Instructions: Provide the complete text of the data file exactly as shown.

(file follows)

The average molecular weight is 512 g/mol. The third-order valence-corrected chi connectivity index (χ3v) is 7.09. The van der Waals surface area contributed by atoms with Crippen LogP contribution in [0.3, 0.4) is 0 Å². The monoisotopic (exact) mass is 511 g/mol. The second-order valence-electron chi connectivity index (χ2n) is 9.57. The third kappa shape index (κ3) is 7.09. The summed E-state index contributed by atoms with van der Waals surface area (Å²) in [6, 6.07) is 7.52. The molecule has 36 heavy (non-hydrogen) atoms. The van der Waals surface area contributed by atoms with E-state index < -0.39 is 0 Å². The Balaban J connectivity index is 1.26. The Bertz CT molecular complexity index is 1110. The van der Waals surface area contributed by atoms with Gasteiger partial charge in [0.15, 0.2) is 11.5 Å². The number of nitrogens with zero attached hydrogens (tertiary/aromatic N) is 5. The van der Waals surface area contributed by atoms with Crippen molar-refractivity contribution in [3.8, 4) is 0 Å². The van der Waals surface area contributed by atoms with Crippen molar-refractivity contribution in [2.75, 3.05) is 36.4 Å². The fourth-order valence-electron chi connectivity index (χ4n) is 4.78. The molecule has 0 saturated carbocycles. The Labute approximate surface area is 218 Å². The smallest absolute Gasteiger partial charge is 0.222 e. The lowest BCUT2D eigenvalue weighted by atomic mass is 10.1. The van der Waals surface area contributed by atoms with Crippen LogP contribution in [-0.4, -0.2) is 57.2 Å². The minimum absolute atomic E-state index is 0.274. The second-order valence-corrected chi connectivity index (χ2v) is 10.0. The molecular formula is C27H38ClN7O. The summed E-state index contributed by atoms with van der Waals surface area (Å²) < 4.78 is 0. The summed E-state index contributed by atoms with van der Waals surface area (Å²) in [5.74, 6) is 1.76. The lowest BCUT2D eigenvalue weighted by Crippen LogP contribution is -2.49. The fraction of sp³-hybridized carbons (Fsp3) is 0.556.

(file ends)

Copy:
The average molecular weight is 512 g/mol. The third-order valence-corrected chi connectivity index (χ3v) is 7.09. The van der Waals surface area contributed by atoms with Crippen LogP contribution in [0.3, 0.4) is 0 Å². The monoisotopic (exact) mass is 511 g/mol. The second-order valence-electron chi connectivity index (χ2n) is 9.57. The third kappa shape index (κ3) is 7.09. The summed E-state index contributed by atoms with van der Waals surface area (Å²) in [6, 6.07) is 7.52. The molecule has 36 heavy (non-hydrogen) atoms. The van der Waals surface area contributed by atoms with E-state index < -0.39 is 0 Å². The Balaban J connectivity index is 1.26. The Bertz CT molecular complexity index is 1110. The van der Waals surface area contributed by atoms with Gasteiger partial charge in [0.15, 0.2) is 11.5 Å². The number of nitrogens with zero attached hydrogens (tertiary/aromatic N) is 5. The van der Waals surface area contributed by atoms with Crippen molar-refractivity contribution in [3.8, 4) is 0 Å². The van der Waals surface area contributed by atoms with Crippen molar-refractivity contribution in [2.75, 3.05) is 36.4 Å². The fourth-order valence-electron chi connectivity index (χ4n) is 4.78. The molecule has 0 saturated carbocycles. The Labute approximate surface area is 218 Å². The smallest absolute Gasteiger partial charge is 0.222 e. The lowest BCUT2D eigenvalue weighted by atomic mass is 10.1. The van der Waals surface area contributed by atoms with Crippen LogP contribution in [-0.4, -0.2) is 57.2 Å². The minimum absolute atomic E-state index is 0.274. The second-order valence-corrected chi connectivity index (χ2v) is 10.0. The molecular formula is C27H38ClN7O. The summed E-state index contributed by atoms with van der Waals surface area (Å²) < 4.78 is 0. The summed E-state index contributed by atoms with van der Waals surface area (Å²) in [5.74, 6) is 1.76. The lowest BCUT2D eigenvalue weighted by Crippen LogP contribution is -2.49. The fraction of sp³-hybridized carbons (Fsp3) is 0.556.